After chancellor Rishi Sunak’s budget announcement of England’s new freeport locations, eight areas had good reason to rejoice. Both Sunak and the Government are committed to making freeports a post-Brexit success with a raft of tax breaks, grants and economic boosts promised to the chosen few.
For the local authorities in those eight areas – East Midlands Airport, Felixstowe and Harwich, Humber, Liverpool City Region, Plymouth, Solent, Thames and Teesside – there will be challenges around transport and infrastructure. Upgrades to major routes are already planned. But surrounding roads will be busier too as local traffic and passenger vehicles re-route to avoid congestion.
As well as journeys to and from the ports – whether sea or air – goods and people will be moving around within freeport areas. The Government’s model means that the different elements of a freeport, such as custom zones and tax sites, can be at different locations, as long as they are all within a 45km radius.
Goods will also be moving between clusters of related businesses all located within freeport zones. As well as tax breaks and incentives, manufacturers within freeports don’t have to pay import duty on components until they leave the freeport area, assembled within a new product.
The Government is keen to emphasise the role of freeports in its ‘levelling up’ agenda. As well as the promise of new jobs, part of the economic boost should come from improved infrastructure: roads, rail and internet connectivity.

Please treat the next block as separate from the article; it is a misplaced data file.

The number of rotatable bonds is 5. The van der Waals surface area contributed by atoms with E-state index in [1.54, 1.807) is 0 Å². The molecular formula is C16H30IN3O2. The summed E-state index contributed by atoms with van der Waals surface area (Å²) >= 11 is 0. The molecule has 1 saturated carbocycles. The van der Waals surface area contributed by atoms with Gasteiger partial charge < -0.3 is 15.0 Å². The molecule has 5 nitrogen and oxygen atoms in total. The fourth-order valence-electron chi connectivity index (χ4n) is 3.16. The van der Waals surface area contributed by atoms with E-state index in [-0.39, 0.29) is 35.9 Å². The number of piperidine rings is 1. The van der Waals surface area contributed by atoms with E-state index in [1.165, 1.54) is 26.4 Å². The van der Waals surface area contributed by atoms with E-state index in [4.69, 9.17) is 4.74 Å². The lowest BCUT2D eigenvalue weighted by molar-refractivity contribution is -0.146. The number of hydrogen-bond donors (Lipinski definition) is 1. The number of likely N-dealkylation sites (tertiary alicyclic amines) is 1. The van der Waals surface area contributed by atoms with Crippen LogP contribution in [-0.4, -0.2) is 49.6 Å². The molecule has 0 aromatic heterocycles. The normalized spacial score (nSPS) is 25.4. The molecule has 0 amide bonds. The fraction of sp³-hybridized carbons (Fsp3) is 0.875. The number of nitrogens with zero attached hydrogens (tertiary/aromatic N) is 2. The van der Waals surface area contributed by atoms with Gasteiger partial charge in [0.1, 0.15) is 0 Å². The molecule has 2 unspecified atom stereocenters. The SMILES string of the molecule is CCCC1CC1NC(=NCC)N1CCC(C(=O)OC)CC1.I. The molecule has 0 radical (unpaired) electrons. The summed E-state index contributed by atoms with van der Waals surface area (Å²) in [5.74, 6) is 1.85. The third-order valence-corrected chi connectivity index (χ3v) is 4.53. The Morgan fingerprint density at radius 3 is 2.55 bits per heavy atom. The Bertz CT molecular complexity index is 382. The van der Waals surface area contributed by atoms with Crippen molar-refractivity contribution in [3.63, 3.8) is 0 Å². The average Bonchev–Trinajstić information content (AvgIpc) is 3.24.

Work to improve the road network is already underway. Essex County Council, for instance, wants to upgrade the A120 which leads to the Harwich and Felixstowe freeport. Highways England is already planning to dual the stretch from Braintree to the junction with the A12. Hampshire County Council received £13m from the Department for Transport’s major road network funding stream earlier this year to upgrade the Redbridge Causeway bridges over the River Test which provide access to Southampton port, part of the Solent freeport.
With the freeport status kicking is as early as the end of this year, now is a good time for local authorities in those areas to take a good look at the condition of their existing roads and take action to preserve them. The old adage of ‘a stitch in time save nine’ is never truer than when applied to roads. A surface dressing or a pothole repair programme applied in a timely manner can avoid a far more expensive resurfacing operation a few years down the line.
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